Seven years after they donated half a million dollars in "seed money," James and Rosemary Nix are seeing the culmination of a long-planned nature center for visitors to Laguna Coast Wilderness Park.
The $3.4 million center, named for the Laguna Woods couple, will be open and staffed seven days a week, and will serve as park ranger headquarters for the wilderness area.
It will also be a launching pad for nature lovers who want to explore the centerpiece of the 20,000-acre coastal preserve — which stretches from Crystal Cove State Park north of Laguna Beach to Aliso Creek in South Laguna.
"We're extremely excited," said James Nix, 88. "We've been looking forward to this for a long time."
The Nix Nature Center will be dedicated Saturday in a day-long "preview" event from 8 a.m. to 4 p.m., including exhibits, tours and hiking, and then will close for several months for additional improvements, said Mary Fegraus, of the Laguna Canyon Foundation.
The Center sits off the newly opened two-lane Laguna Canyon Road, which itself was dedicated just two weeks ago in a formal ceremony.
The center — with the theme "Full Circle" — will educate visitors about the history, ecology and uses of the gentle, sycamore-studded hills that make up the wilderness park.
Telling the story of how the 6,500-acre park came into being is a major component of the center, which will feature specially commissioned murals, a sculpture and a continuous-loop exhibition of photographs depicting the fight to save the canyon.
It's not just a story of land. It's a story about people.
It was 15 years ago this month that thousands marched to save the canyon from an intensive Irvine Co. development project that had been approved four years earlier by the Board of Supervisors.
On Nov. 11, 1989, an estimated 7,000 to 8,000 marchers with placards created a half-mile-long human chain to halt the plans for 3,200 homes, a golf course and commercial areas on the 2,150-acre Laguna Laurel tract, on the eastern edge of Laguna Beach.
At the time, the mass protest was seen as an act of desperation by a community that was fighting apparently unbeatable odds.
Over the next decade and a half, a tug of war was waged among preservationists, municipalities and property owners — primarily the Irvine Co.— over the future of the land.
As time wore on, efforts to acquire the land outright were increasingly urgent, but money was scarce.
Laguna Beach voters approved a $20 million tax bond in 1991 to help foot the bill, and donations and state park bonds were also thrown into the pot. But it was never enough to purchase the highly desirable parcel, despite an early purchase agreement between the city of Laguna Beach and the Irvine Co.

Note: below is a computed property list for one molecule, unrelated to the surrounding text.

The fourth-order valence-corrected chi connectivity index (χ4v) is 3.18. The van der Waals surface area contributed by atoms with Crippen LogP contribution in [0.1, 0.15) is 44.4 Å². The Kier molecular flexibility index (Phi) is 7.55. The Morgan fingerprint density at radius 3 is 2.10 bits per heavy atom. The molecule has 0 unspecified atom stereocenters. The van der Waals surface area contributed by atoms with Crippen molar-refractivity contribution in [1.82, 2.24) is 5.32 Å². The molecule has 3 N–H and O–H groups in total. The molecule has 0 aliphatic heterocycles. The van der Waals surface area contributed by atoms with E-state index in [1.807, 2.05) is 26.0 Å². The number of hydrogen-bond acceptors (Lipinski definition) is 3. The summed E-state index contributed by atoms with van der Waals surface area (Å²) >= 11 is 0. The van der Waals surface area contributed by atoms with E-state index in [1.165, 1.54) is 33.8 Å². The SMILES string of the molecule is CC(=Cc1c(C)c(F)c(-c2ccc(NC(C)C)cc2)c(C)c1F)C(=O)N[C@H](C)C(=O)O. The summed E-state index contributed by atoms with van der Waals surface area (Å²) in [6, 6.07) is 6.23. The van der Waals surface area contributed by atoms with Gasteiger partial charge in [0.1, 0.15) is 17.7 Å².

Then, in late 2001, the Irvine Co. agreed to donate 11,000 acres in the San Joaquin Hills — including the last remaining Laguna Laurel parcel — for park land.
At the time, Michael Pinto, founder and president of the Laguna Canyon Foundation, said the donation brought tears of joy to the canyon's proponents.
When the Nixes made their donation in 1999, the foundation was still in the process of acquiring key parcels, but the couple wanted their money to go to a nature center.
"They were the catalysts [for the center]," Pinto said. "They challenged us, but it was time to go to the next step."
James Nix, a retired telephone company executive, says he and Rosemary, 87, had always enjoyed visiting the nation's parks with their children on vacation.
When James retired 25 years ago, the couple moved from Marina del Rey to Laguna Woods (then Leisure World), and were very aware of the wilderness area and sheep-grazing lands near their home.
"We were afraid one day they would develop it, and when we learned it had been designated as park land, we wanted to be involved in some way," James said.
"They [Laguna Canyon Foundation] said they needed a nature center, and the whole thing rang a bell with us. We wanted to do it. When we signed a pledge for $500,000 we had no idea what to expect."
The Nixes have observed every facet of the project, from design to construction.
The "Full Circle" theme of the center relates to the grass-roots efforts of community members in Laguna Beach and nearby cities to stop the proposed development and bring the land back to its natural, pristine state, Fegraus said.
"The Tell" — a giant mural of some 100,000 photographs of people enjoying the mountain area — was part of the campaign to save the canyon.
At more than 600 feet long, The Tell appeared in May 1989 at a site where the 73 toll road now meets the canyon road, and served as a focal point of the protests before it was removed in January of 1990.
"It was the voice of the people," Fegraus said.
The human story will be told in a continuous-loop video that will be played for visitors at the center.
The nature center is at the nexus of the trail system that crisscrosses the wilderness park — the second-largest coastal park in Southern California after the Santa Monica Mountains National Recreation Area.
The center has been designed with "sustainable" features, including solar power, a radiant-heat floor, septic system instead of a sewer line and water collection for use on the site.
"The building sits lightly," Pinto said. "It is self-sufficient. We want to leave the planet as well or better than when we arrived."
With 50 parking spaces easily accessed off the reconfigured canyon road near the 405 Freeway and trails with less than a 5% grade for wheelchair accessibility, park advocates feel it will well-serve the public that paid for the land.
"We are bringing people into the wilderness," Fegraus said.
On the dedication day, the center will not be accessible from Laguna Canyon Road.
Visitors must park at one of several park-and-ride shuttle stops, including the Laguna College of Art & Design at 2222 Laguna Canyon Rd. Other shuttle stops are in Irvine and Laguna Woods.
TIMELINE OF LAGUNA COAST WILDERNESS PARK